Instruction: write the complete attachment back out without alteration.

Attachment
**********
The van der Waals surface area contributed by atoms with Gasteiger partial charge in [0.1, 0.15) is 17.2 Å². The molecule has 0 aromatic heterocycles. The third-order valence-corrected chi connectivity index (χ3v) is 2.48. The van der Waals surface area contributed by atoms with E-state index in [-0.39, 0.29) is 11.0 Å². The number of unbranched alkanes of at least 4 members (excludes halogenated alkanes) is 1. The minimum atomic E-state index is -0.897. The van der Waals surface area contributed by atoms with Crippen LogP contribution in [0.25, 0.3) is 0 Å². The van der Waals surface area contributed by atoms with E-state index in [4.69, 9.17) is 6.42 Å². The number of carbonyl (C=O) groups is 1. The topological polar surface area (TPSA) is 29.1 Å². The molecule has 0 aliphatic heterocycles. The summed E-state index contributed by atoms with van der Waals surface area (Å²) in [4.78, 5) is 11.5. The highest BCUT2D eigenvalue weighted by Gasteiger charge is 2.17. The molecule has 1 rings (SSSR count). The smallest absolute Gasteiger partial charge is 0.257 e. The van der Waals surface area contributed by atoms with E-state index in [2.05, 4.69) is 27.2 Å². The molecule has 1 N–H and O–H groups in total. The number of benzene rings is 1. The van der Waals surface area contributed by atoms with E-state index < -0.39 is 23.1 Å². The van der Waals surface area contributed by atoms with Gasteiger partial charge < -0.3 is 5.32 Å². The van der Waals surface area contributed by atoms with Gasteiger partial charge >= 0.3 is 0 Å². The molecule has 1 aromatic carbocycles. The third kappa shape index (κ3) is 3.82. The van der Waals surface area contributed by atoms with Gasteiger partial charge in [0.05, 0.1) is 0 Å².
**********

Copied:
The van der Waals surface area contributed by atoms with Gasteiger partial charge in [0.1, 0.15) is 17.2 Å². The molecule has 0 aromatic heterocycles. The third-order valence-corrected chi connectivity index (χ3v) is 2.48. The van der Waals surface area contributed by atoms with E-state index in [-0.39, 0.29) is 11.0 Å². The number of unbranched alkanes of at least 4 members (excludes halogenated alkanes) is 1. The minimum atomic E-state index is -0.897. The van der Waals surface area contributed by atoms with Crippen LogP contribution in [0.25, 0.3) is 0 Å². The van der Waals surface area contributed by atoms with E-state index in [4.69, 9.17) is 6.42 Å². The number of carbonyl (C=O) groups is 1. The topological polar surface area (TPSA) is 29.1 Å². The molecule has 0 aliphatic heterocycles. The summed E-state index contributed by atoms with van der Waals surface area (Å²) in [4.78, 5) is 11.5. The highest BCUT2D eigenvalue weighted by Gasteiger charge is 2.17. The molecule has 1 rings (SSSR count). The smallest absolute Gasteiger partial charge is 0.257 e. The van der Waals surface area contributed by atoms with E-state index in [2.05, 4.69) is 27.2 Å². The molecule has 1 N–H and O–H groups in total. The number of benzene rings is 1. The van der Waals surface area contributed by atoms with E-state index < -0.39 is 23.1 Å². The van der Waals surface area contributed by atoms with Gasteiger partial charge < -0.3 is 5.32 Å². The van der Waals surface area contributed by atoms with Gasteiger partial charge >= 0.3 is 0 Å². The molecule has 1 aromatic carbocycles. The third kappa shape index (κ3) is 3.82. The van der Waals surface area contributed by atoms with Gasteiger partial charge in [0.05, 0.1) is 0 Å².